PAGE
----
The natural bridge splits the river forcing all the water of the river to go through the lava tube under normal conditions; but this year, the abundance of water created a second river. The water passed over and through the lava tube so violently that it flowed into a collapsed cave at the lower bank of the river and back out again. The back flow of water coming out of the cave crashed into the river flow roaring from the lava tube to create thunderous whitewater. Normally all of the water of the river flows into the lava tube disappearing from sight and the natural bridge is easily seen.
At mid-afternoon we strolled into Jacksonville, Oregon to find the shop with a floor made of copper pennies. The Mustard Seed Cafe was the shop with the floor made of pennies but was closed for business that day, although, we could see the penny floor through the door’s window.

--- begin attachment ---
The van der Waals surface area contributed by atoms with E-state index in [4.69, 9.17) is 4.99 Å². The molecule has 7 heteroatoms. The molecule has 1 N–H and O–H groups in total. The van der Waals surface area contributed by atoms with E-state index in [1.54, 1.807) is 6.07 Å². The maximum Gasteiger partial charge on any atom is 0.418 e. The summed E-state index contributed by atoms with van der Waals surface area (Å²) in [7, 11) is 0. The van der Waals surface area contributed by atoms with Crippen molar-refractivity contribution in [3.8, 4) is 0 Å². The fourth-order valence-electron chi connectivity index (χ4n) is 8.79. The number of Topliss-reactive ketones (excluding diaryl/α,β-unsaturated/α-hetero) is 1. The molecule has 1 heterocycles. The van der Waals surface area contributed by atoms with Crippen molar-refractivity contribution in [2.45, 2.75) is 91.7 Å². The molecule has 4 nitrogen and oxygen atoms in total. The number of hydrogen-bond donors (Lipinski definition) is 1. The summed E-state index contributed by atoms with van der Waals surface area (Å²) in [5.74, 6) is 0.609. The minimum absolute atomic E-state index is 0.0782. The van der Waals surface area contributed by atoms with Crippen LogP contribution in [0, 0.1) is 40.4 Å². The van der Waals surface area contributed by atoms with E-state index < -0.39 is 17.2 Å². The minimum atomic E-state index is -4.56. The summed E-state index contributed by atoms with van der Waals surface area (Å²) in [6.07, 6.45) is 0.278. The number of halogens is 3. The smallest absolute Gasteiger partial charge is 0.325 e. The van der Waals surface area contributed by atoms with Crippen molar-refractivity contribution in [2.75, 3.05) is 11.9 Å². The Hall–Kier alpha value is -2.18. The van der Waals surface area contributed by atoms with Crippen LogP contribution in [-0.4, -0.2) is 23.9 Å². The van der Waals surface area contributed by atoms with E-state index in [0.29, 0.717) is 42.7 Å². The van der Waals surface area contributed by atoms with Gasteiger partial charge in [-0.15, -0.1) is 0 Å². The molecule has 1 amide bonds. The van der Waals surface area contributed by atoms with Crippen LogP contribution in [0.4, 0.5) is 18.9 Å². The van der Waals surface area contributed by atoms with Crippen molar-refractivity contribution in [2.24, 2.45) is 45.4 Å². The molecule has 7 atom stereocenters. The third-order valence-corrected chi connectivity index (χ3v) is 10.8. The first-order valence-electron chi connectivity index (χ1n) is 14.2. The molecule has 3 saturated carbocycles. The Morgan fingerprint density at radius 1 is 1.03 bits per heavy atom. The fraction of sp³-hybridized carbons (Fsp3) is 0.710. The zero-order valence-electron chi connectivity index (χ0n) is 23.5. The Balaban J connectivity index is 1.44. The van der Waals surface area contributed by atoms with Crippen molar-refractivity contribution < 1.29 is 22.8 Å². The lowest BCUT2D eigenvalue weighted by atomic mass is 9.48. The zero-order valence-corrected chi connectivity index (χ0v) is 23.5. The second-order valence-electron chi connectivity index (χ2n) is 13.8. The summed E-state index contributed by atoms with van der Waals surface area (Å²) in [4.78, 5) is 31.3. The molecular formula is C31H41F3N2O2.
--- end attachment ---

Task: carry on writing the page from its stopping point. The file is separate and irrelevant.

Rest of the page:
We rested a bit at an ice cream shop and while we savored our favorite ice cream flavors, we saw a number of antique and classic cars roll by. Nearby a historic building offered a tour so we wondered inside where we met a woman dressed in 19th century clothing who spoke about the history of the building as the Beekman Bank. I was impressed with a map from the late 1800’s prominently display in the front room, so much so the docent took us into the office area of the building that was not part of the tour to show us an 1859 map of Oregon. The 1859 map marked Jacksonville as the county capital. The docent mentioned that she was a student of Ohio State University when she learned we were from Ohio.
Afterwards we drove to a public rose garden located at the Harry & David Corporate Headquarters, a food and gift basket business in Medford, Oregon. Most of the rose bushes were in bloom which made some colorful photos.
Finally we arrived at our quirky, but nice remodeled to look 1970s chic hotel, the Ashland Hills Suites in Ashland, Oregon. Soon we went downtown to find a sports bar to watch the first game of the Stanley Cup finals. We ate and watched the game at the Red Zone Cafe & Bar. Pittsburgh scored the winning goal against the San Jose Sharks in the last three minutes of the game to break a 2-2 tie.